It may not be the CPP enhancement Ontario has been hoping for… but it’s a start. The federal government has announced new target-benefit pension plans, considered a hybrid of existing defined benefit and defined contribution pension plans.
With a retirement crisis looming, will these new plans solve Canada’s retirement woes, or is it just another pension scheme to add to the already overcrowded alphabet soup of retirement plans?
Defined Benefit vs. Defined Contribution Models
Just how many Canadians are fortunate enough to have a pension plan at work? According to Statistics Canada, six million Canadians are covered by registered pension plans. Of those covered, 73.2 per cent are in a defined benefit plan, 16.4 per cent are in a defined contribution plan, and 10.4 per cent are in other types of plans. While the majority of Canadians with pensions are covered by defined benefit pension plans, it’s a trend that’s been changing for decades.
With defined benefit plans, it’s the employer who shoulders the risk. If investments perform poorly and Canadians continue to live longer than expected, it can leave the pension in deficit. Just ask private sector employers like Air Canada who have been struggling with pension deficits for years.
Employers looking to de-risk have been switching to defined contribution plans in droves. With defined contribution plans employees bear the investment risk. Unlike defined benefit, employees won’t know in advance what their pension will be in retirement; it depends on how the investments perform.
The Risk Factor
A major flaw of both models is that they leave employers and employees susceptible to economic risk. Defined benefit plans were hit especially hard by the prime mortgage fiasco in 2008, which left many in the red for years. Although pension funding is improving – about 36 per cent are fully funded, compared to just three per cent a year ago – another downturn in the markets could quickly change that.
How the Shared Risk Model Works
Target-benefit pensions are seen as the middle ground between defined benefit and defined contribution. They will allow employees to receive a steady stream of income in their golden years, sharing investment risk with employers.
Here’s how target benefit plans would work: benefits and contributions adjust over time based on the financial performance of the plan when on agreed upon targets. In times of surplus, workers could see their benefits enhanced, while in times of financial crisis, they could see their benefits reduced.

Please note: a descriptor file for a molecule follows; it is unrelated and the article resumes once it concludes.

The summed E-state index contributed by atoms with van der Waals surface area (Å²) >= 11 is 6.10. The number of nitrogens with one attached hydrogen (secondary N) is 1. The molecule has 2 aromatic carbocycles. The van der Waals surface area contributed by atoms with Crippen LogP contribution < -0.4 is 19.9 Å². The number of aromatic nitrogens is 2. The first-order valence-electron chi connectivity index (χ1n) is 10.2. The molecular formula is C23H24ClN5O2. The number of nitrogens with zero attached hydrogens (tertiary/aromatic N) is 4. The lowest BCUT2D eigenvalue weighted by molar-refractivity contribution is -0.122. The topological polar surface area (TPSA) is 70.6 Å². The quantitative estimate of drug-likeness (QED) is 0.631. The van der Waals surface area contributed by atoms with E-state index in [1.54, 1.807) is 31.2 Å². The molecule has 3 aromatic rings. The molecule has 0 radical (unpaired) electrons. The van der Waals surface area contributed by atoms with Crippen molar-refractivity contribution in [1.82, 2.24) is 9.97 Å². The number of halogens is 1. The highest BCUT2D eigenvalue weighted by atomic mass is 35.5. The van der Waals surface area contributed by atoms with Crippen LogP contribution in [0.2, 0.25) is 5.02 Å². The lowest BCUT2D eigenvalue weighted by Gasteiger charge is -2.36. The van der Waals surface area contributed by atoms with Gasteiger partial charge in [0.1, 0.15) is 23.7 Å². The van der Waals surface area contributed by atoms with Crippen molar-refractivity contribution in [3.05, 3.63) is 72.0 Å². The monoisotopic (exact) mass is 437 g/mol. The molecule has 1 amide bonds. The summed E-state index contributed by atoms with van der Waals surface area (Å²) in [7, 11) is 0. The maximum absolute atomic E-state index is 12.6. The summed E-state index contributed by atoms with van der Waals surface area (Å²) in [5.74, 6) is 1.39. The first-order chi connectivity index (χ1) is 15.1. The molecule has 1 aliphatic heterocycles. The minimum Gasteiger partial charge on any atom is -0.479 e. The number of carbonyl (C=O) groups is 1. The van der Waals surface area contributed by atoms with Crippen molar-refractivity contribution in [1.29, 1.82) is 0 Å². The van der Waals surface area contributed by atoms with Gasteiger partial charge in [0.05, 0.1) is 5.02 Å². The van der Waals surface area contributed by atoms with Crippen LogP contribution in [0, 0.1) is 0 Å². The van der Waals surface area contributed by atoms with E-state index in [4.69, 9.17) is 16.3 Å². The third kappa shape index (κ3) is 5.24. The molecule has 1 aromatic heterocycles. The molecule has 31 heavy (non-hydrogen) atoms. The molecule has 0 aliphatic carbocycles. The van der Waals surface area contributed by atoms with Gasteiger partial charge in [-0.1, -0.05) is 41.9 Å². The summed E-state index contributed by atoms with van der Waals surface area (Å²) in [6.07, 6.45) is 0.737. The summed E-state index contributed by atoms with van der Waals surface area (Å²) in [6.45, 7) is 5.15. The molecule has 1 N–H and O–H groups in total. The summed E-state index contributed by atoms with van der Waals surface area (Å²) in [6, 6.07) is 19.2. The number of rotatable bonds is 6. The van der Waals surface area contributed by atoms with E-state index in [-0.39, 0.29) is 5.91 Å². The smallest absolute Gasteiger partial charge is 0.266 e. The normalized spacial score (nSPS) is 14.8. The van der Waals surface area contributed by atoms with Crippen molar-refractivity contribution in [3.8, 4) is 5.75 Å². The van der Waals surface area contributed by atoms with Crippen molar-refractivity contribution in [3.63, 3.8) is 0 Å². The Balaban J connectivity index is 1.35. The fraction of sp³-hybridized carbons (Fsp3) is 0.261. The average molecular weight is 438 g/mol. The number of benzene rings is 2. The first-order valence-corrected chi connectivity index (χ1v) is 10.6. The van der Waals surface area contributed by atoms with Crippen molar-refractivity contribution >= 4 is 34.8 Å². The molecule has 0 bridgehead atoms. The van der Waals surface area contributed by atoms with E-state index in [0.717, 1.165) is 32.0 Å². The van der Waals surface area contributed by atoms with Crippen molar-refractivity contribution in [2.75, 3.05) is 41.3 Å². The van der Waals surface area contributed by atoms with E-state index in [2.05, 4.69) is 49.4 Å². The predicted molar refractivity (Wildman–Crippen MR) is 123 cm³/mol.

The shared risk model is especially attractive to employers looking to shift away from defined benefit plans. Unlike defined contribution plans, retirees would benefit from the pooling of longevity risk shared between employers and employees.
Coming Up Short
Target-benefit pensions are seen as coming up short by provinces like Ontario, Manitoba and Prince Edward Island, which favour CPP expansion. The federal government has so far refused to budge on its stance, citing that enhancing CPP is a payroll tax and businesses simply cannot afford it. Ontario differs, viewing it as way to help solve the looming retirement crisis. Although the details aren’t known yet, Ontario said it’s prepared to go on its own and create its own pension plan.
The Impact on Existing Pensions
The major criticism of target-benefit pensions is that they will transform existing pensions instead of creating new ones. They are seen as a solution for the federal government to solve underfunded pension public sector plans by shifting risk from employer to employee. With taxpayer-funded crown corporations like Canada Post with massive pension deficits in the billions, changes need to be made to ensure these pension plans remain sustainable.
Target-benefit pensions will only be available to the minority. The so-called third option will only be available for crown corporations and federally-regulated workers in the transportation, banking and telecommunications sectors. The majority private sector pension plans are provincially-regulated. It will be up to each province to enact its own legislation for target-benefit pension to be available for workers. The federal government already tried a similar plan with Pooled Registered Pension Plan (PRPP) without much success, so I wouldn’t hold my breath if you’re covered by a provincially pension plan.